Mishandling customer data has never been good for business, and it became an even more serious issue when the EU’s General Data Protection Regulation (GDPR) went into effect in May 2018. Companies that fail to comply with GDPR requirements, which include strictly limiting access to customers’ Personally Identifiable Information (PII), face fines of up to 4 percent of their total annual global turnover — a provision that’s already resulted in hundreds of millions in penalties for some major global firms. 

Despite the high potential costs, however, only 28 percent of companies said they were fully compliant with the GDPR as of September 2019. Many businesses have invested heavily in technology designed to automate consent tracking (for data collection and email marketing) and customer-initiated data access and redaction — but data leakage is still a big problem, and human error is a leading cause. According to the UK’s Information Commissioner’s Office (ICO), human error was responsible for 88 percent of data breaches in the UK during the past two years, and a 2018 report from data security firm Netwrix concluded that “insiders who make mistakes are more dangerous than hackers”.  

What do these errors look like? And how do you know if you’re unwittingly compromising customer data? Here are three easy-to-make mistakes you should watch out for. 

#1: Leaving old or unwanted analytics tags on your site

The average enterprise website uses as many as 150 third-party tags to capture customer data and implement marketing automation workflows. Data collection and usage through these tags can be covered under your privacy policy and consent notices — but only if you know it’s happening. Tags can easily be installed and then forgotten as priorities shift and  employees come and go, and piggyback tagging (one tag invoking another) can also result in the addition of dozens of tags without the website owner’s knowledge.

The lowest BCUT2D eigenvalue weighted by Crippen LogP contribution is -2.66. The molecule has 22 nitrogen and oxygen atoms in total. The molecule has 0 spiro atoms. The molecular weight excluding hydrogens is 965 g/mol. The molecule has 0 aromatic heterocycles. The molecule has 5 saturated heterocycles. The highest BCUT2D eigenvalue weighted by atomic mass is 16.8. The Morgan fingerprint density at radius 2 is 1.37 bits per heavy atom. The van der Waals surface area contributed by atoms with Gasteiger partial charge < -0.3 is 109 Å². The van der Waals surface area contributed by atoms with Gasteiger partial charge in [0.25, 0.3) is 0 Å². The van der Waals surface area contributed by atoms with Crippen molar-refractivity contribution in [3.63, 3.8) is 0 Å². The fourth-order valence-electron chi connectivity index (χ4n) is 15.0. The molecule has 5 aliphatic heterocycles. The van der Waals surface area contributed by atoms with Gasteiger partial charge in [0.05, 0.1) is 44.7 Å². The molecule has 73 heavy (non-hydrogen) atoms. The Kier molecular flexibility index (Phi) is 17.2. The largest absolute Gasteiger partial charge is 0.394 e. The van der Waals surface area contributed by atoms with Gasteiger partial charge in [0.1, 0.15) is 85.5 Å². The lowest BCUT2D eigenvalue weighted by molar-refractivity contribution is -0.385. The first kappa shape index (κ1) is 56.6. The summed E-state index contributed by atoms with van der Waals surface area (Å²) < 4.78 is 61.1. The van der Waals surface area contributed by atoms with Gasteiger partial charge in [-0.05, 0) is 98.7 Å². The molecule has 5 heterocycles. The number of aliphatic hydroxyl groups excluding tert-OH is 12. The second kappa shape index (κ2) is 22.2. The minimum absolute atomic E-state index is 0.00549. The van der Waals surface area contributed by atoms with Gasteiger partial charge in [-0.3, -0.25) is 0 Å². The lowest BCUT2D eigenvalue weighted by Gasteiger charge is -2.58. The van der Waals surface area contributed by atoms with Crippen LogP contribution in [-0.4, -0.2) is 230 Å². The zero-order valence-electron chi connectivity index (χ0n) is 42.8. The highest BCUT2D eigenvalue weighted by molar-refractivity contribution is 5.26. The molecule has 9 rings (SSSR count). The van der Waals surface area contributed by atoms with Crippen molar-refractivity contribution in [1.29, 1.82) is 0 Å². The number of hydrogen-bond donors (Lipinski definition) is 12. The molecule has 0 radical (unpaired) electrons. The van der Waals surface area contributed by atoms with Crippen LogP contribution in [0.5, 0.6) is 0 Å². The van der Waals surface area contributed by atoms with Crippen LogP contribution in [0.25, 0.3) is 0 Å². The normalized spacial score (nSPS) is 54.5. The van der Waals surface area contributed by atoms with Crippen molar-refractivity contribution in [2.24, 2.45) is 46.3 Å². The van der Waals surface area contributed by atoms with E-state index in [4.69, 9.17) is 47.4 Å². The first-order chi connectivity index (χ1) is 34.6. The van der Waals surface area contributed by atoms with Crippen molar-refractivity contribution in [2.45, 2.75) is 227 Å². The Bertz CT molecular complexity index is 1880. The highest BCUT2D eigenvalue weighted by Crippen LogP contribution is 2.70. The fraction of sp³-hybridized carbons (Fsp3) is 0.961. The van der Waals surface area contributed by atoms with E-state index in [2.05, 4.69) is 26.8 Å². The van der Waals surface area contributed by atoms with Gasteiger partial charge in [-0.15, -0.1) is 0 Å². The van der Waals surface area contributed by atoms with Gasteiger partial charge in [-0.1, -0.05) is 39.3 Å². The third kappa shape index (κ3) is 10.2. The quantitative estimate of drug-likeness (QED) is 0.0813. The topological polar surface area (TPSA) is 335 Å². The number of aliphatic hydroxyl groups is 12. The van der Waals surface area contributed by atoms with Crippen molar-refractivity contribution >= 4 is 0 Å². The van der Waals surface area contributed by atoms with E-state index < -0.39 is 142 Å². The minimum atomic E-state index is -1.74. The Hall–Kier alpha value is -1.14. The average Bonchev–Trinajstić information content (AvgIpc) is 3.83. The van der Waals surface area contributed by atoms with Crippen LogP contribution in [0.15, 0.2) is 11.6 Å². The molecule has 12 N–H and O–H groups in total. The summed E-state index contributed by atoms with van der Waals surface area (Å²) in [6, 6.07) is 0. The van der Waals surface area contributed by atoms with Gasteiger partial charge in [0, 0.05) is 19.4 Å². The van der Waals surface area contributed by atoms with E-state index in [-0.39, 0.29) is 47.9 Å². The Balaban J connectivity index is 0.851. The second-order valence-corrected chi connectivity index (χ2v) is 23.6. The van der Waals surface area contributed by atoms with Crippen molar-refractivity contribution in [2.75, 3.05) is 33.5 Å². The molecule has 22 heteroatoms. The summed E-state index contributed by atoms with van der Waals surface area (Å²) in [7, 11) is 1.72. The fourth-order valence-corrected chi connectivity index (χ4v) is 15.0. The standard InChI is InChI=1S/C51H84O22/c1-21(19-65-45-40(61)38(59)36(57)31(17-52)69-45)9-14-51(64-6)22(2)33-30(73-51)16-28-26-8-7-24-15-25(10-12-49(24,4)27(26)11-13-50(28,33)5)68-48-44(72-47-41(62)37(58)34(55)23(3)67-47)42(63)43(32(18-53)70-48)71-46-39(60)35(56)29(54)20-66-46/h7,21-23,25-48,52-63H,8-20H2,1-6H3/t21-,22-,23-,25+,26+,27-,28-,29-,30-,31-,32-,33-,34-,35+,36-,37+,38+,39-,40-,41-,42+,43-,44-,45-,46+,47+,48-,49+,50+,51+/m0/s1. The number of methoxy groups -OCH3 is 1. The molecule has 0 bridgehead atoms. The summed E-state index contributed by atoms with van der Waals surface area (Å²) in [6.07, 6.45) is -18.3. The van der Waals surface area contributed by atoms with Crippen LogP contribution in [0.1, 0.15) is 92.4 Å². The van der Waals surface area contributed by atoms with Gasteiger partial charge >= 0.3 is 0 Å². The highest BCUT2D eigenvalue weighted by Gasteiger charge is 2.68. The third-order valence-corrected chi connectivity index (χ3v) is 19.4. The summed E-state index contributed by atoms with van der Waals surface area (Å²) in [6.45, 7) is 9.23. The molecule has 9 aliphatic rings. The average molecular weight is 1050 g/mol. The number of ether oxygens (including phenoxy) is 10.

If you don’t have a comprehensive picture of the data your tags are collecting, where it’s stored, and how it’s used, you can’t possibly provide security or transparency for your customers as required under the GDPR. Avoiding this problem is as simple as running regular tag audits and removing anything you didn’t authorize or no longer use. 

#2: Misdelivering or mis-personalizing emails

Email is an extremely common and often-overlooked vector for data leakage. One of the most serious issues is misdelivery, in which an email containing customer PII is sent to the wrong recipient. According to a 2018 report, misdelivery accounts for around 62% of human error data breaches in healthcare, and it’s a big problem in other industries, as well. 

Misdelivery can occur on a small scale in one-to-one emails, but it’s truly catastrophic in a one-to-many scenario such as a large email marketing campaign. If you personalize your marketing emails in any way, it’s imperative that you have a systematic error-checking process in place, as even basic information such as a username or birthdate could be considered sensitive under the right circumstances.  

#3: Tracking email activity without customer consent

Email opens, clicks, and forwards are basic performance metrics for email marketing professionals. These numbers tell us “how our email did” — but it’s easy to forget that they also tell us what our customers did. Email tracking is data about customer behavior, and thus governed under the GDPR

If you routinely include tracking code in your marketing emails, you’ll need your customers (or at a minimum any customers based in the EU) to opt in to email tracking. It’s also a good idea to make sure you understand exactly what you’re tracking and where the data is stored, and to routinely scan your emails for any new or unwanted tracking scripts added by your marketing software. 

Of course, these are far from the only human errors that could compromise your GDPR compliance, but even this short list illustrates the very real risks — and the fact that basic infrastructure is only the first step. To avoid steep penalties under the GDPR (and similar laws, such as California’s recently-enacted CCPA) companies will need to commit to ongoing investment in employee education, training, and automated system monitoring.